Ask any successful business owner and they will tell you that customer service is one of the most important aspects of their organisation. Yet, according to figures presented at a recent G-Force conference in Barcelona, companies are spending more than 50 times as much on marketing as they spend on customer service courses and training.

This may explain why 82% of customers have stopped doing business with a company because of a poor customer service experience. Nevertheless, seven out of ten customers are willing to spend more in exchange for superior service, meaning that you can gain a valuable competitive edge simply by prioritising this area.

The importance of sales knowledge

One of the most crucial aspects of customer service is your customer service team's knowledge of your products and services. This may seem like a rudimentary point, but consider the following statistics.

  • Customer service agents fail to answer consumer questions 50% of the time (Source: Harris Interactive)
  • Email enquiries are answered incorrectly 27% of the time (Source: Zak Stambor)
  • 29% of customers who switch providers do so because of a lack of staff knowledge (Source: NewVoice)
With that in mind, a heavy emphasis should be placed on equipping staff members with all of the information they need about your products and services. This knowledge should be reinforced regularly and employees should know all about new products before they are launched.

Focus on feelings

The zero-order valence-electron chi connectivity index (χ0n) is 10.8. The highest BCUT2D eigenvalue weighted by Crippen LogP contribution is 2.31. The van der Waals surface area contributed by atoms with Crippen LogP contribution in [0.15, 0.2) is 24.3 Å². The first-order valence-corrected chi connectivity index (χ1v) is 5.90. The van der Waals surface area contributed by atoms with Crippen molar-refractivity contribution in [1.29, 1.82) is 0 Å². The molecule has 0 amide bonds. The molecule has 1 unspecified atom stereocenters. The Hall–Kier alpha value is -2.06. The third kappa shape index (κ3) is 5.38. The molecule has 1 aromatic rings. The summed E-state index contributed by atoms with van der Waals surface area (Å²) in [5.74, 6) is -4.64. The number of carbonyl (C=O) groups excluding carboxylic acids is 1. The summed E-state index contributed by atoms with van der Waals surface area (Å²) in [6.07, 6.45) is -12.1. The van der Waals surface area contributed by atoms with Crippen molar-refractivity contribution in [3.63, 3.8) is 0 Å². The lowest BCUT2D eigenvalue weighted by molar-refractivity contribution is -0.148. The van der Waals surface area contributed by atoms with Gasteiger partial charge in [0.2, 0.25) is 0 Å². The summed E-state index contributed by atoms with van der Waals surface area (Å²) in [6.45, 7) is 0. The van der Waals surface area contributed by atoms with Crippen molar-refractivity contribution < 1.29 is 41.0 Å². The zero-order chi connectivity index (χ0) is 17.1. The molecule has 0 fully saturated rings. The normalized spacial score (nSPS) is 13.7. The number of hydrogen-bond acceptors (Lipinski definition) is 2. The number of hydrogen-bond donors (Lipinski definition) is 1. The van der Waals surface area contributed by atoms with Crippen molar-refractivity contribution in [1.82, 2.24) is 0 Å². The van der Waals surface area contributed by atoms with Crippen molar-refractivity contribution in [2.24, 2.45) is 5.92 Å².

According to research carried out by NewVoice, feeling unappreciated is the single most common reason for switching service providers, accounting for 53% of instances. This shows that customer feelings are paramount and one of the best ways you can improve your customer service training is by highlighting this point.

"Rarely are products and services so vastly different or unique that an organisation is not threatened by competitive pressures," says Todd Beck, Global Solution Architect at MHIGlobal. "What causes a customer to choose one product or service over another is the way they feel about the product and how they feel they are treated."

To ensure customers feel good about your business, you need to listen to them. For example, you may issue follow-up surveys to customers, asking for feedback on what they liked about dealing with your staff and what they didn't. You can then use their responses to shape future training exercises.

Attentive, responsive staff

In addition to training up knowledgeable staff, who are genuinely concerned with how customers feel, truly great service has to include staff who are attentive and responsive. This involves providing customers with individual attention and a personalised service, while also dealing with any questions or problems promptly.

Evidence shows that the majority of businesses fail to achieve this. A Harvard Business Review study found that 56% of customers have to re-explain their issue when speaking to customer service, while a 2011 American Express survey found that 67% of customers had hung up the phone in frustration in the previous year.

"Customers want you to acknowledge them quickly and politely - and to treat them with respect," Beck says in the MHIGlobal article, The Four Keys to Customer Loyalty. "They want you to meet their business needs in a way that helps them feel good about the interaction, and to welcome the opportunity to serve them.

By Monika Götzmann, EMEA marketing director of Miller Heiman Group